Italy’s borrowing costs have climbed to euro-era highs just a day after European leaders agreed on a new plan to reverse the region’s spiralling debt crisis, aworrying sign they have failed to regain the confidence of key financial markets.
As striking Italian civil servants massed in central Rome to protest against possible forced redundancies, Italy wasforced to pay a record 6.06 per cent at an auction of its benchmark 10-year bonds, up from 5.86 per cent a month ago, despite intervention by the European Central Bank on the open market.
The movecomes as European officials have turned to China and Japan for possible funding of the eurozone’s bail-out fund. In Tokyo, Japan’s prime minister, Yoshihiko Noda, told the Financial Times he wouldlike to see “even greater efforts” in Europe to “ease crisis worries by creating a stronger and more detailed approach”.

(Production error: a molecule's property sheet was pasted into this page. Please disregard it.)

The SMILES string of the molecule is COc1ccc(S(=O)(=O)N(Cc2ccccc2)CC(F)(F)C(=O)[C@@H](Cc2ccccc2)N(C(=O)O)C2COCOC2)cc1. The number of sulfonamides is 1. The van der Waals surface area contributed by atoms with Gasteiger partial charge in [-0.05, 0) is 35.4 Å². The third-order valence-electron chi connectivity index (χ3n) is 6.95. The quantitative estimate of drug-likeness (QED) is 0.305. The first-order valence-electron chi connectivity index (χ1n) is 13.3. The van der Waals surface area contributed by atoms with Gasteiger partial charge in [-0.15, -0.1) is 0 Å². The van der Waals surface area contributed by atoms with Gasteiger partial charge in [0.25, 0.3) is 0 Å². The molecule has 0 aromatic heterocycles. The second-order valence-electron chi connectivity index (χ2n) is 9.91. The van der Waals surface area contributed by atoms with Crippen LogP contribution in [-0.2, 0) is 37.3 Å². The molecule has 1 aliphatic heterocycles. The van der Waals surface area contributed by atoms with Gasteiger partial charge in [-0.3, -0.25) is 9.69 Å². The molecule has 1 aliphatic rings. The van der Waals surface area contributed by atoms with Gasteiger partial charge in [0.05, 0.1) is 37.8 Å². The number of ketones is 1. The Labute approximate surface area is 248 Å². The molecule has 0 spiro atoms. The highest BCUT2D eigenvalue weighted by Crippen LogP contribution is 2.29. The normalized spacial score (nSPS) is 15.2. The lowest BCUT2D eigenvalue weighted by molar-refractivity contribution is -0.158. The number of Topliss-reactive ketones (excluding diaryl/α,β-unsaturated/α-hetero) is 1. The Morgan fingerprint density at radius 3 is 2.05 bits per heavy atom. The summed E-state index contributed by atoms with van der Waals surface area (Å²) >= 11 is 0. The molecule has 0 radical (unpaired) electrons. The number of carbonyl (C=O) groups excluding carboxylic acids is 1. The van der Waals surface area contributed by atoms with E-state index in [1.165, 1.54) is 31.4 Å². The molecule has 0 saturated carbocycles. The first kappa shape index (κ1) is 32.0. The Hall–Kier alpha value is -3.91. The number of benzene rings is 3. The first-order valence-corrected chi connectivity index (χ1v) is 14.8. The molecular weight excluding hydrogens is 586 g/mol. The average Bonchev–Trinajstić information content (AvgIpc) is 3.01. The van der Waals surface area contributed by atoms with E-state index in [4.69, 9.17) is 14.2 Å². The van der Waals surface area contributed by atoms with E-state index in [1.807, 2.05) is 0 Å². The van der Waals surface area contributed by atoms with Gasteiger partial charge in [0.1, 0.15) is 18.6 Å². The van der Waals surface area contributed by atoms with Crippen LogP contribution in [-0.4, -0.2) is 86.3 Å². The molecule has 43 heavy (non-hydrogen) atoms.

The world’s third-largest economy remained concerned about possible contagion.“This fire is not on the other side of the river,” Mr Noda said. “Currently, the most important thing is to ensure it does not spread to Asia or the global economy.”
Markets increasingly see Italyas the decisive country for how the eurozone debt crisis plays out.
Economic reform plans presented by Silvio Berlusconi, prime minister, received a cautious welcome at the Brussels summit but havebeen criticised by investors as both inadequate and beyond the capacity of his weakened centre-right coalition government to put into action.
“Clearly this does not look like a strong vote ofconfidence in the package,” said Nicola Marinelli, fund manager for Glendevon King Asset Management, commenting on the bond auction. “I think that after the euphoria of Thursday the market is looking formore hard details from Europe.”
With Italy needing to roll over nearly €300bn of its €1,900bn debt mountain next year, Mr Berlusconi is under intense pressure from the EU and ECB to push ahead...